Tongue Necrosis as a Manifestation of Immune Dysfunction: A Complex Case of Lupus, Histoplasmosis, and Macrophage Activation SyndromeMadalyn Walsh, MD1, Alick Feng, MD2, Petar Lenart, MD PhD2, Bharat Kumar, MD MME21Department of Internal Medicine, University of Iowa Hospitals & Clinics2Division of Immunology, University of Iowa Hospitals & Clinics
INTRODUCTION:Human beings are often infected with species of filariasis which are naturally found in animals. Among these the commonly reported is due to dirofilaria species - D repens and D imitis. It is transmitted by mosquito bite. The review of literature revealed around 800 cases reported worldwide. Most of the pediatric cases reported in India are ocular dirofilariasis. Subcutaneous dirofilariasis cases are mostly reported in adult population. Here we present a series of four cases of subcutaneous dirofilariasis in children presenting as subcutaneous nodules.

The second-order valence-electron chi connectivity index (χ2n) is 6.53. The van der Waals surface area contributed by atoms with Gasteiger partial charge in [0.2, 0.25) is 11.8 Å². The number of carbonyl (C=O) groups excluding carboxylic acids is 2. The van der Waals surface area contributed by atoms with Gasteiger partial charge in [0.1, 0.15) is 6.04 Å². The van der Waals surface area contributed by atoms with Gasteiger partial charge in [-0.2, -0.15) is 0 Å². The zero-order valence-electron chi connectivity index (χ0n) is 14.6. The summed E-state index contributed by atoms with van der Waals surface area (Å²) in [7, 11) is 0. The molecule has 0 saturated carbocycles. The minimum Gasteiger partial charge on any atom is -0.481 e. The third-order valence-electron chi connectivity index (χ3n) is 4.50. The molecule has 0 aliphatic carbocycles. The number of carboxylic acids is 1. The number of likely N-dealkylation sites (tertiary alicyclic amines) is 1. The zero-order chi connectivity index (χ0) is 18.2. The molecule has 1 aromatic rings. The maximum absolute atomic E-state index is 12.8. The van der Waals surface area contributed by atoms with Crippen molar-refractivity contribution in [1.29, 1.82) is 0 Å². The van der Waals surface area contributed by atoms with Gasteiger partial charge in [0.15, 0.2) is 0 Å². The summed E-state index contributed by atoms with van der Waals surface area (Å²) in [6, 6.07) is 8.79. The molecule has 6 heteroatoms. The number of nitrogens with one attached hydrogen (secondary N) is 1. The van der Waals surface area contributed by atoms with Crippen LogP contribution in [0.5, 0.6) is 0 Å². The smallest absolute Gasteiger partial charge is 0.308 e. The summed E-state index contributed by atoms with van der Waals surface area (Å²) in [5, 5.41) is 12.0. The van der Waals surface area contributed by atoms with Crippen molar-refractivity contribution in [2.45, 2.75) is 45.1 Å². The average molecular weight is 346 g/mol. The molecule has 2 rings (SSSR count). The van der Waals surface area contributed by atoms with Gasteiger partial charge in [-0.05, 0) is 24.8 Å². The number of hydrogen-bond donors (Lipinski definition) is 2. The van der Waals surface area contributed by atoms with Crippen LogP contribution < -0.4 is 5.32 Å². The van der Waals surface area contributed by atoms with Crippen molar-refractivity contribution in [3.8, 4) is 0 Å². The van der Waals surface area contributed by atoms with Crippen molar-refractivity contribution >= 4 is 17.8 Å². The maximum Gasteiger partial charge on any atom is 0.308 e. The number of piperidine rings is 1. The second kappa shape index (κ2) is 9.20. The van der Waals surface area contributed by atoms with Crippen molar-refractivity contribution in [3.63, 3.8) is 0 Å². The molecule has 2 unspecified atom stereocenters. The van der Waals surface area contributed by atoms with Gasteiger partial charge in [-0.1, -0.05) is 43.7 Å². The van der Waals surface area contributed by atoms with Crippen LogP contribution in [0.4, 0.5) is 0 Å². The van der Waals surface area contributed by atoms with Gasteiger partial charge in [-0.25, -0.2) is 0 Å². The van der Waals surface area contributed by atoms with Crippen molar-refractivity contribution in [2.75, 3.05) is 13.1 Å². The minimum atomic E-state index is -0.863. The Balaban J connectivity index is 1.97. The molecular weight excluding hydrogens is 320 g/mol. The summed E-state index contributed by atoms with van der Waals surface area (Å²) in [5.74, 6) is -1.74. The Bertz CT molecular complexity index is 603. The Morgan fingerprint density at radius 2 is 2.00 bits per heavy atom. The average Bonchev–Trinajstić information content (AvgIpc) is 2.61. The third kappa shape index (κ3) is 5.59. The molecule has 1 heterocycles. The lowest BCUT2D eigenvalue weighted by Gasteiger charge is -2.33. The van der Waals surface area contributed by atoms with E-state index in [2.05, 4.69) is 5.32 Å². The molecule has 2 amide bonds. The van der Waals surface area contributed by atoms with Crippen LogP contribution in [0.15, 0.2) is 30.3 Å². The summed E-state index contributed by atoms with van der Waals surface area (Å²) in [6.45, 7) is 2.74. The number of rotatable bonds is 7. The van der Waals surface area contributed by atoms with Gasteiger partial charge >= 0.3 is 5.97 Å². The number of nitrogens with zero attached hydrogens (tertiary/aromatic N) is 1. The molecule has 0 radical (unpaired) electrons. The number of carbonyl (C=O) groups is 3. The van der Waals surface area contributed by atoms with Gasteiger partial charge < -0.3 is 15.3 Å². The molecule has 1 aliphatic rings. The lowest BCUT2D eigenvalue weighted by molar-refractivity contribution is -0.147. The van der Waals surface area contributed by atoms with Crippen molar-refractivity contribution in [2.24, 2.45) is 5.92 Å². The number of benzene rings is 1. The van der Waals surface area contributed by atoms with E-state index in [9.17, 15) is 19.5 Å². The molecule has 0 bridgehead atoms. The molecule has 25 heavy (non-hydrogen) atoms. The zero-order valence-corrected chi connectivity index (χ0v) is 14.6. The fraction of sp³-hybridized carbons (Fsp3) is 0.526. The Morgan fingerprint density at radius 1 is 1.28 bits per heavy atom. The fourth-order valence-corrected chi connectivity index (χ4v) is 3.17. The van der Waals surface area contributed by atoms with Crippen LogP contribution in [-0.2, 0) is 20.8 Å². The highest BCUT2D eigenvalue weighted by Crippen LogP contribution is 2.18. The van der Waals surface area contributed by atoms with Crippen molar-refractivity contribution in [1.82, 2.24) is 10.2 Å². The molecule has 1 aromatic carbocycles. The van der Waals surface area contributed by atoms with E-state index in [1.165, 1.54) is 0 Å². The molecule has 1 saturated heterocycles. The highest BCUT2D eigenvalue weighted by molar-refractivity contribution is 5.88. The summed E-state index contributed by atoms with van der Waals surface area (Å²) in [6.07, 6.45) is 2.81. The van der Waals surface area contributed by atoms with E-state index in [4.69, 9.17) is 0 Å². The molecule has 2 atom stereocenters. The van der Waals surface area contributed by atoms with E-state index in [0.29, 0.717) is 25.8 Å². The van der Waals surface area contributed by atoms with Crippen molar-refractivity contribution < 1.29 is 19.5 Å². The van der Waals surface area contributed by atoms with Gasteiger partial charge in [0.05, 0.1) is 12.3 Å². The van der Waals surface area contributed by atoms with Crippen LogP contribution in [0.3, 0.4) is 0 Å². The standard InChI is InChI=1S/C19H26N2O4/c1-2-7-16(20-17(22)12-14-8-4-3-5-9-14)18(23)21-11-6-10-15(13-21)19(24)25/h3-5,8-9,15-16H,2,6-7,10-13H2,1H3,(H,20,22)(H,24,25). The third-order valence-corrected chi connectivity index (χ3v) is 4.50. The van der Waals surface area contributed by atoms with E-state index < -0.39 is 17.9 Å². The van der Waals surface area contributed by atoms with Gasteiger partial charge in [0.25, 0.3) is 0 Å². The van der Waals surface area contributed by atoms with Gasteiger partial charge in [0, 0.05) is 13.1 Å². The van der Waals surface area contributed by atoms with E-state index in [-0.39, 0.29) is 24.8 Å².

Perforated marginal ulcer following Whipple procedure: A case reportAbstractMarginal ulcers are rare complications of pancreatoduodenectomy. Patient can present with varying symptoms such as epigastric discomfort, pain, dysphagia, or can land in emergency with complications like bleeding and perforation.IntroductionWhipple procedures are performed for variety of benign and malignant lesions affecting the pancreatic head, duodenum, and distal bile duct.1 Marginal ulcer, one of the rare long term complications of pancreatoduodenectomy, are ulcerations that occur at or around the gastrointestinal anastomosis.2 Their associated morbidity and mortality have been infrequently described in literature.3 Here we present a case of a gentleman with a 6 year old history of Whipple procedure who presented in emergency department with acute onset abdominal pain and was later diagnosed with perforated marginal ulcer.Case presentationA 64-year-old retired soldier who underwent the Whipple procedure six years ago for carcinoma head of pancreas, adenocarcinoma (well-differentiated adenocarcinoma) presented to emergency department with complaints of severe abdominal pain for a one day on the day of presentation. The pain was acute in onset, continuous, non-radiating, and increasing in severity, which used to be aggravated after ingestion of food and movement. He had three episodes of vomiting since morning on the day of presentation. On his past history, he underwent the Whipple procedure six years ago and has received complete six cycles of chemotherapy after surgery. He was under irregular follow-ups for past two years. The patient had no other comorbid illnesses.On his arrival to the emergency department, his pulse rate was 130beats per minute, regular; oxygen saturation 85 % on room air; blood pressure 110/70 mm Hg, body temperature 38.7 ◦C, and respiratory rate(RR) 22 breaths/min. On his physical examination, his abdomen was distended with diffuse tenderness. There was diffuse guarding and rigidity all over the abdomen. Bowel sounds were absent. Digital rectal examination revealed a normal sphincter tone with a collapsed rectum and absent fecal stain on the gloved finger. He was immediately administered crystalloids and supplemental oxygen at 4 L/min. Nasogastric tube decompression and Foley catheterization were done. His laboratory parameters showed leukocytosis with raised amylase. Liver function test revealed total bilirubin 1.80 mg/dL, conjugated bilirubin 0.8 mg/dL and alkaline phosphatase 712U/L. On radiological examination, supine abdominal X-ray showed prominent dilated small bowel loops and free gas under right hemi diaphragm pointing towards hollow viscous perforation (Fig. 1). Ultrasonography of the abdomen and pelvis was unremarkable with minimal free fluid in the pelvis.After an initial fluid resuscitation, an emergency laparotomy was done. Intraoperatively, The findings were 300 ml of bilious fluid in the peritoneal cavity and dense adhesion between the small bowel loops and previous surgical scar. Adhesions were meticulously released and gastrojejunostomy site perforation was there, which was around 1 cm Fig.1. A thorough peritoneal lavage was done and the gastrojejunostomy site perforation was closed with a well-vascularized omental patch after a biopsy from the ulcer edge. He received Meropenem IV 1 g and Vancomycin IV 500 mg twice daily along with low molecular weight Heparin 60 mg twice daily the following day. His condition gradually improved and was discharged on 10th post operative day.